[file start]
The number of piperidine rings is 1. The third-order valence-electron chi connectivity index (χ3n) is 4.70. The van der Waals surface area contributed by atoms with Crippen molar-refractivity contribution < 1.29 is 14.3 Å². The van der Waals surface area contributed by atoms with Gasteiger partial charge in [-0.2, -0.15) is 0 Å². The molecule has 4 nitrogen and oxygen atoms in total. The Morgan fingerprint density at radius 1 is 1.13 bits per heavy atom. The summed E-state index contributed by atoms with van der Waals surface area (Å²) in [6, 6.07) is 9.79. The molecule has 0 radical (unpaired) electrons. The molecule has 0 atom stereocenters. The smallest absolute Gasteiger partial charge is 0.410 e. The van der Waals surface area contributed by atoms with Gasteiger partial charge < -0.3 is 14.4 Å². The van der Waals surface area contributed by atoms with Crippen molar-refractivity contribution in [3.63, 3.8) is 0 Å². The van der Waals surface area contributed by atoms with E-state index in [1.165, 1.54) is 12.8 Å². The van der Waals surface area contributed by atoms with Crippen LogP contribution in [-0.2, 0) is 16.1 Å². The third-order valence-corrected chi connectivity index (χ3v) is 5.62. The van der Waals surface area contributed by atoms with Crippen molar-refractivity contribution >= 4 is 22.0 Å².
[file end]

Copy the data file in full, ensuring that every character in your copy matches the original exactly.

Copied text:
The number of piperidine rings is 1. The third-order valence-electron chi connectivity index (χ3n) is 4.70. The van der Waals surface area contributed by atoms with Crippen molar-refractivity contribution < 1.29 is 14.3 Å². The van der Waals surface area contributed by atoms with Gasteiger partial charge in [-0.2, -0.15) is 0 Å². The molecule has 4 nitrogen and oxygen atoms in total. The Morgan fingerprint density at radius 1 is 1.13 bits per heavy atom. The summed E-state index contributed by atoms with van der Waals surface area (Å²) in [6, 6.07) is 9.79. The molecule has 0 radical (unpaired) electrons. The molecule has 0 atom stereocenters. The smallest absolute Gasteiger partial charge is 0.410 e. The van der Waals surface area contributed by atoms with Gasteiger partial charge < -0.3 is 14.4 Å². The van der Waals surface area contributed by atoms with Crippen molar-refractivity contribution in [3.63, 3.8) is 0 Å². The van der Waals surface area contributed by atoms with E-state index in [1.165, 1.54) is 12.8 Å². The van der Waals surface area contributed by atoms with Crippen LogP contribution in [-0.2, 0) is 16.1 Å². The third-order valence-corrected chi connectivity index (χ3v) is 5.62. The van der Waals surface area contributed by atoms with Crippen molar-refractivity contribution >= 4 is 22.0 Å².